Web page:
The amazing Stephanie Blythe, a mezzo soprano at the Met, does “It‘s a New World,” with a thrilling voice. And in “I don‘t care.” she is funny and effervescent.

Ruby Rakos, photo Richard Termine.

Leanne Borghesi in gold glitter and red shoes, has a classy soprano that takes on the medley “The Trolly Song”/”San Francisco” with real Broadway jazz at its best, even a bit of New Orleans sound.

Ruby Rakos plays teenage Judy Garland as ingénue in “Zing! Went the strings of my heart.” With the 30s rhythm, you hear a charmer with a beat. She tells story with a hint of Garland in her voice.

Klea Blackhurst, photo Richard Termine.
The Frank Loesser finale, photo Richard Termine.

Karen Mason does “The man that got away” as a sorrowful torch song, soaring. And “Chicago,” swinging on the glorious long notes.

Klea Blackhurst‘s “When the sun comes out,” her trumpet voice calling up Broadway‘s Ethel Merman, which she acknowledges. It‘s the connection between the old and new cabaret.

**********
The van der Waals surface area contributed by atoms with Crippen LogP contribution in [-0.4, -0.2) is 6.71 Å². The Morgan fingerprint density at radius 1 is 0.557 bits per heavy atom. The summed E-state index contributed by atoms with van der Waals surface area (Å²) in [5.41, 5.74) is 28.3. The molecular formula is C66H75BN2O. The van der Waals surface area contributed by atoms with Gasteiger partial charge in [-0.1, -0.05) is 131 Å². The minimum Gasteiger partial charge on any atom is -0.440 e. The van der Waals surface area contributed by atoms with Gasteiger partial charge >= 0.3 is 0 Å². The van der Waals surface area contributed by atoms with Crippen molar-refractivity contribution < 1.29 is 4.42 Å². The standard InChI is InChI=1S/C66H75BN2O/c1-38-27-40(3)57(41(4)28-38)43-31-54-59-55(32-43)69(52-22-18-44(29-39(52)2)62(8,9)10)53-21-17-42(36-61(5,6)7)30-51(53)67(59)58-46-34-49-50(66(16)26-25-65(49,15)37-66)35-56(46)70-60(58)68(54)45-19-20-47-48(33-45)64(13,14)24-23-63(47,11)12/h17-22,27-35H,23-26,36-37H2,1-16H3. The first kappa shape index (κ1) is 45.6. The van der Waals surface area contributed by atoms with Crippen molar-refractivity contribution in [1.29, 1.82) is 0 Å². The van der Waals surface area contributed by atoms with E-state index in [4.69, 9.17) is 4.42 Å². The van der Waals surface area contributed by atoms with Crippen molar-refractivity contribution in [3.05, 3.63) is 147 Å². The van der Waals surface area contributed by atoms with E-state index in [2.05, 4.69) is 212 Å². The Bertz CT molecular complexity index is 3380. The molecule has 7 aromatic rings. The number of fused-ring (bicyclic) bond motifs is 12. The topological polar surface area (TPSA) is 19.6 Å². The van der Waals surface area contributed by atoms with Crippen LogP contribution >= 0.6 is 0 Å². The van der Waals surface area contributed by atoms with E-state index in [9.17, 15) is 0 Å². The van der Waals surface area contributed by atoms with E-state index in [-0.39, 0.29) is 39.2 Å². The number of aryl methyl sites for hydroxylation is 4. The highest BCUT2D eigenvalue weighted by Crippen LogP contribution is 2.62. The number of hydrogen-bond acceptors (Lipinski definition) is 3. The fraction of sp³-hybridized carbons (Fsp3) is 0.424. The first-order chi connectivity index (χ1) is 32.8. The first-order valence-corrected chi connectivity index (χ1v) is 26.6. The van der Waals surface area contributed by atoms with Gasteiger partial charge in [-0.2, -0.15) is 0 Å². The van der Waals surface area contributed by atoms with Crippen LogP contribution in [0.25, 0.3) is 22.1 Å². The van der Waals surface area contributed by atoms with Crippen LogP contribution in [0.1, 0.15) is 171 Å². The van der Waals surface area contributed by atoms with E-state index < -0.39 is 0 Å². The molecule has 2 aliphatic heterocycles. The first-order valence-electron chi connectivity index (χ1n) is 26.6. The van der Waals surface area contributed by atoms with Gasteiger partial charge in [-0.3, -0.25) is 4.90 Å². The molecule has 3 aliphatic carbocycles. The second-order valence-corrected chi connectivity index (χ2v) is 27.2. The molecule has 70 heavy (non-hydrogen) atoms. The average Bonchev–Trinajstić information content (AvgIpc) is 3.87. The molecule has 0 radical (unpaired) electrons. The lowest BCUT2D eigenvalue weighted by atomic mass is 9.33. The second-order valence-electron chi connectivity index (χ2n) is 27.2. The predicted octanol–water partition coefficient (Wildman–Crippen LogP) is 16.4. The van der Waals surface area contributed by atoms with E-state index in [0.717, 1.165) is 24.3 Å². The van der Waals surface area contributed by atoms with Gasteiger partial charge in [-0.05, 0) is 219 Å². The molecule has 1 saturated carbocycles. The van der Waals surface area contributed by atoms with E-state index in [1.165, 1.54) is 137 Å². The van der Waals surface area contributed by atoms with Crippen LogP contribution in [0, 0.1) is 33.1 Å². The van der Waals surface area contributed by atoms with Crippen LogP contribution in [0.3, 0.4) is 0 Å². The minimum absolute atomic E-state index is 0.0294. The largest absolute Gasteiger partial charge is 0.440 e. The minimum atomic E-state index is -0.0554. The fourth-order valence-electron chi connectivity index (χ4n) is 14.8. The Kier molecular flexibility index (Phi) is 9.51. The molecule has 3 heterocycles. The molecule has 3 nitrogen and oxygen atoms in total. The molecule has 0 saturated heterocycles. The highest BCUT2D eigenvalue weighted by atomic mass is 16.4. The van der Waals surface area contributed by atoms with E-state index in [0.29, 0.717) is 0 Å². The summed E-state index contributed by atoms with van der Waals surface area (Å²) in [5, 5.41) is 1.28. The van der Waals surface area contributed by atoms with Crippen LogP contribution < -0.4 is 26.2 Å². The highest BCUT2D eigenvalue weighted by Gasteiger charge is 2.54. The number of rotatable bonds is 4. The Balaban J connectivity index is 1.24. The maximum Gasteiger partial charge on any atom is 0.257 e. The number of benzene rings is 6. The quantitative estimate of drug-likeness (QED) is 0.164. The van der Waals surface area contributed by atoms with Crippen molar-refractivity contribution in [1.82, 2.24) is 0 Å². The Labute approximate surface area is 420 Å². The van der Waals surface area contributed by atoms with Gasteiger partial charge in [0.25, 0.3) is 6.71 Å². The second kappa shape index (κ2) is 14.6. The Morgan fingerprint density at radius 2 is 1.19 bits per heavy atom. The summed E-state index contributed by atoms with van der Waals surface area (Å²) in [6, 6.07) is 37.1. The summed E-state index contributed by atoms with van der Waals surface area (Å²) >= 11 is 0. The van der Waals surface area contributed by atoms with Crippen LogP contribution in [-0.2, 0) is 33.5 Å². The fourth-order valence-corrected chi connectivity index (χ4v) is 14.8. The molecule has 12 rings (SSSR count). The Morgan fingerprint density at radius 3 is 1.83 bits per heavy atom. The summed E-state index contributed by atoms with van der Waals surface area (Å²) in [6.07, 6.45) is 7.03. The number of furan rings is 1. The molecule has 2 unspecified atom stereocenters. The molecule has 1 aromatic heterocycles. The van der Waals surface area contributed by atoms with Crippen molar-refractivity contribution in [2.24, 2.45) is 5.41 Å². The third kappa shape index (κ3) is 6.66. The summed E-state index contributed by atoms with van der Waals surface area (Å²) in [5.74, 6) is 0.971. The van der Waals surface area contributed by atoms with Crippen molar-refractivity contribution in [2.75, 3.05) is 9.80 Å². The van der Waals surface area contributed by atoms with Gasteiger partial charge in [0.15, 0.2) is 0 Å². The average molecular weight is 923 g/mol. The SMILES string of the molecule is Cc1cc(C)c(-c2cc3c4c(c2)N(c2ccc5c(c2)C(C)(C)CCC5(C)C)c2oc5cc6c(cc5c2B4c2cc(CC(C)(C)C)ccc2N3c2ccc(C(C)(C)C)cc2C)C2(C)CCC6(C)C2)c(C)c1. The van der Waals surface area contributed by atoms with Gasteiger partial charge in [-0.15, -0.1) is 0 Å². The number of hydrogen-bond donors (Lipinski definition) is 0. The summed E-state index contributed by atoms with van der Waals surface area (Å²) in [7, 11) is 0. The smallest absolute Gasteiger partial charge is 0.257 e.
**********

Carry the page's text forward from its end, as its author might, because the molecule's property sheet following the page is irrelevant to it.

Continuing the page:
What’s also terrific about the cabaret conventions is that they are part of the cabaret community, and the singers come out to the lobby at intermission and after the show to shmooze with the audience.

Cabaret Convention, Jazz at Lincoln Center, Rose Hall, Broadway at 60th Street, New York City. Oct 28, 29, 30, 2019.

Click here to donate to The Komisar Scoop

Leave a Reply

Your email address will not be published.

This site uses Akismet to reduce spam. Learn how your comment data is processed.